Implementation

  9.  DERA is a complex organisation with a wide range of capabilities critical to UK defence and security. Its customers require that access to these capabilities must be maintained during and after PPP implementation. Achieving this in a way which ensures value for money to the taxpayer, whilst delivering the broader benefits of the PPP requires detailed work to resolve a wide range of issues. In addition, DERA has many external relationships which are of great importance to the UK and the process must ensure that these are not disrupted. The change in status of New DERA from a government organisation to a company subject to private-sector rules and regulations must be carefully managed to ensure a smooth transition.

  10.  The government places emphasis on ensuring that consultation with stakeholders continues throughout implementation, and this, in turn, places a responsibility on MoD to ensure that the process is conducted in as open and transparent manner as possible.

  11.  In advance of the results of final consultation, and the subsequent decision by the Government on the final form that the PPP would take, it would have been premature and potentially wasteful to try to address in detail the full range of potential PPP issues. Consequently, the emphasis was on carrying out sufficient work to provide confidence that the PPP proposals would be workable in practice. In addition, a certain amount of preliminary work was conducted to ensure that the MoD would be in a position to move to implementation quickly once a final decision to proceed was announced. This work included the establishment of a series of Joint Working Groups (JWG) charged with taking forward the necessary planning activities. The groups include representatives from MoD, DERA, specialist advisers, and other government departments. Following the decision to proceed with the Core Competence model the JWG structure was expanded and the groups were tasked with carrying out the bulk of the work needed to implement the PPP.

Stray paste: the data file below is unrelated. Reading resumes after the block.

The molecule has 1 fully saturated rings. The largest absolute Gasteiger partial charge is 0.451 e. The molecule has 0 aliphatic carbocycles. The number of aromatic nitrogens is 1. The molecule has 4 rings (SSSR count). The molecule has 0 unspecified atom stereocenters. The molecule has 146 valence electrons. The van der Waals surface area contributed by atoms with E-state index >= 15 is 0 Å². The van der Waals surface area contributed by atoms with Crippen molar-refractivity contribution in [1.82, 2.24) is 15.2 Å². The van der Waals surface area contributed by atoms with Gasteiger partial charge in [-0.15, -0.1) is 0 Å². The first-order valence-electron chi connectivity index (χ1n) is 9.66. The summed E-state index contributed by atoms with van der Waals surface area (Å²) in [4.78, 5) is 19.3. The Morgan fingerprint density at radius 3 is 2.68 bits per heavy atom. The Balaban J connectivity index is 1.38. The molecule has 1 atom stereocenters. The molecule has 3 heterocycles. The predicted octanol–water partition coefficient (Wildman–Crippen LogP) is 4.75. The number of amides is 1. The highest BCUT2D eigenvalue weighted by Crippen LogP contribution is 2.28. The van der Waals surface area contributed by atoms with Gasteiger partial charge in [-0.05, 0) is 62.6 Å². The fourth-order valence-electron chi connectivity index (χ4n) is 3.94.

12.  The JWGs report to a Project Management Group, chaired by the Director of the MoD's DERA Partnering Team. In general, the JWGs are responsible for carrying out detailed work on implementation and for project planning and risk analysis within their own specific areas. Responsibility for PPP policy and strategy, overall project planning and value issues remains with MoD. The full JWG structure showing the main groups and any associated subgroups is shown below. The frequency with which each group meet varies and is dependent on the nature of the issues being addressed.

    —  Human Resources and Military

      —  Employee Incentives (DERA attend by invitation only)

      —  Military Staff

      —  Interchange

    —  DSTL/New DERA Split

    —  MoD Programmes and Contracts

      —  Programme Issues

      —  Contract/Tasks

    —  Finance and Finance Systems

      —  Insurance

      —  Tax

    —  Corporate Planning

      —  Corporate Modelling

    —  PPP Transaction

    —  International Collaboration

    —  Support Services

      —  Estates

      —  Land and Building contamination

      —  Ranges

    —  Legal

    —  Information Systems

      —  Records Audit and Separation Project Board

      —  Business Information Systems Project Board

      —  Network Project Board